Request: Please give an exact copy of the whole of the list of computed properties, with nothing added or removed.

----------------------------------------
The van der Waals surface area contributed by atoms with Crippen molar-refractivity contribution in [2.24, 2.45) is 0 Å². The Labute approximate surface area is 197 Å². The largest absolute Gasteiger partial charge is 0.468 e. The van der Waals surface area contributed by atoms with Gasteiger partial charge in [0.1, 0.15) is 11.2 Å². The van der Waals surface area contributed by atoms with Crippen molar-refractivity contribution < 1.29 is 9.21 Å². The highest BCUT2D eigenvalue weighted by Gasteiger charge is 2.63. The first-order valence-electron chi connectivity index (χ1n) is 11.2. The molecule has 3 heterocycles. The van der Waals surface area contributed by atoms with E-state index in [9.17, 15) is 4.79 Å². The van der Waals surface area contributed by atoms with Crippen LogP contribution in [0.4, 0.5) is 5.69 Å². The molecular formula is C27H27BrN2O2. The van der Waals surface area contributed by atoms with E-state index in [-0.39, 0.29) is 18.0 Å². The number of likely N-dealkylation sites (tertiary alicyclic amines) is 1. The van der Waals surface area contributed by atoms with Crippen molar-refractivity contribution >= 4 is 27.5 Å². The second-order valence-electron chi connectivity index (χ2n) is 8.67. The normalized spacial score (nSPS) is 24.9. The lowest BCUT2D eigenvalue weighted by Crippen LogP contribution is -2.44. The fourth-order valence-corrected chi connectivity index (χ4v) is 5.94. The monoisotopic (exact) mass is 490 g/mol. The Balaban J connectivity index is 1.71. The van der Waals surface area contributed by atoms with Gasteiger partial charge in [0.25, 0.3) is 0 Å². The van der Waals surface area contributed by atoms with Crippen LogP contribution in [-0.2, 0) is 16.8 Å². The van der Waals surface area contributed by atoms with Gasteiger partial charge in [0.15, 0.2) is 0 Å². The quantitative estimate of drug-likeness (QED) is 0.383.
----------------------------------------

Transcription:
The van der Waals surface area contributed by atoms with Crippen molar-refractivity contribution in [2.24, 2.45) is 0 Å². The Labute approximate surface area is 197 Å². The largest absolute Gasteiger partial charge is 0.468 e. The van der Waals surface area contributed by atoms with Gasteiger partial charge in [0.1, 0.15) is 11.2 Å². The van der Waals surface area contributed by atoms with Crippen molar-refractivity contribution < 1.29 is 9.21 Å². The highest BCUT2D eigenvalue weighted by Gasteiger charge is 2.63. The first-order valence-electron chi connectivity index (χ1n) is 11.2. The molecule has 3 heterocycles. The van der Waals surface area contributed by atoms with E-state index in [9.17, 15) is 4.79 Å². The van der Waals surface area contributed by atoms with Crippen LogP contribution in [0.4, 0.5) is 5.69 Å². The molecular formula is C27H27BrN2O2. The van der Waals surface area contributed by atoms with E-state index in [-0.39, 0.29) is 18.0 Å². The number of likely N-dealkylation sites (tertiary alicyclic amines) is 1. The van der Waals surface area contributed by atoms with Crippen molar-refractivity contribution >= 4 is 27.5 Å². The second-order valence-electron chi connectivity index (χ2n) is 8.67. The normalized spacial score (nSPS) is 24.9. The lowest BCUT2D eigenvalue weighted by Crippen LogP contribution is -2.44. The fourth-order valence-corrected chi connectivity index (χ4v) is 5.94. The monoisotopic (exact) mass is 490 g/mol. The Balaban J connectivity index is 1.71. The van der Waals surface area contributed by atoms with Gasteiger partial charge in [0.25, 0.3) is 0 Å². The van der Waals surface area contributed by atoms with Crippen LogP contribution in [-0.2, 0) is 16.8 Å². The van der Waals surface area contributed by atoms with Gasteiger partial charge in [0.15, 0.2) is 0 Å². The quantitative estimate of drug-likeness (QED) is 0.383.